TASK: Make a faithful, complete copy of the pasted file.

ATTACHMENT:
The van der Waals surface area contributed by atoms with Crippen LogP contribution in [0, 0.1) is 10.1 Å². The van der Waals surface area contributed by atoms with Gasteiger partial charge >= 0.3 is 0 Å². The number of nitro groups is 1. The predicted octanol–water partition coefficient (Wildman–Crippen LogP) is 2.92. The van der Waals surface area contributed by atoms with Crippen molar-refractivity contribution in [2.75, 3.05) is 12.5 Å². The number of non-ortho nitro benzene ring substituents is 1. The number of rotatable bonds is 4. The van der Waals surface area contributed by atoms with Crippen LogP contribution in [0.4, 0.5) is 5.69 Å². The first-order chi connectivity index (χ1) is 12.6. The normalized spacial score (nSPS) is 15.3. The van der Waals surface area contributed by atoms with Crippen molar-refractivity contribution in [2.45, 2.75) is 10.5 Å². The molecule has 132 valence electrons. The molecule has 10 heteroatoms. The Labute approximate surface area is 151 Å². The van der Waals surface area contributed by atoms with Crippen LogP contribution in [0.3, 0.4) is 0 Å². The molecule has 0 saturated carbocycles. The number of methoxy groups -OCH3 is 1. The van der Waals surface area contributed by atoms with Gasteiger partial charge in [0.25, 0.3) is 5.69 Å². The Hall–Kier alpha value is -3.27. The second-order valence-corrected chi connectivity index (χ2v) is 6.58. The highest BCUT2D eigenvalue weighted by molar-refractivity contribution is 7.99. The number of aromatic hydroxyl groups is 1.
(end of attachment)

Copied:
The van der Waals surface area contributed by atoms with Crippen LogP contribution in [0, 0.1) is 10.1 Å². The van der Waals surface area contributed by atoms with Gasteiger partial charge >= 0.3 is 0 Å². The number of nitro groups is 1. The predicted octanol–water partition coefficient (Wildman–Crippen LogP) is 2.92. The van der Waals surface area contributed by atoms with Crippen molar-refractivity contribution in [2.75, 3.05) is 12.5 Å². The number of non-ortho nitro benzene ring substituents is 1. The number of rotatable bonds is 4. The van der Waals surface area contributed by atoms with Crippen LogP contribution in [0.4, 0.5) is 5.69 Å². The first-order chi connectivity index (χ1) is 12.6. The normalized spacial score (nSPS) is 15.3. The van der Waals surface area contributed by atoms with Crippen molar-refractivity contribution in [2.45, 2.75) is 10.5 Å². The molecule has 132 valence electrons. The molecule has 10 heteroatoms. The Labute approximate surface area is 151 Å². The van der Waals surface area contributed by atoms with Crippen LogP contribution in [0.3, 0.4) is 0 Å². The molecule has 0 saturated carbocycles. The number of methoxy groups -OCH3 is 1. The van der Waals surface area contributed by atoms with Gasteiger partial charge in [0.25, 0.3) is 5.69 Å². The Hall–Kier alpha value is -3.27. The second-order valence-corrected chi connectivity index (χ2v) is 6.58. The highest BCUT2D eigenvalue weighted by molar-refractivity contribution is 7.99. The number of aromatic hydroxyl groups is 1.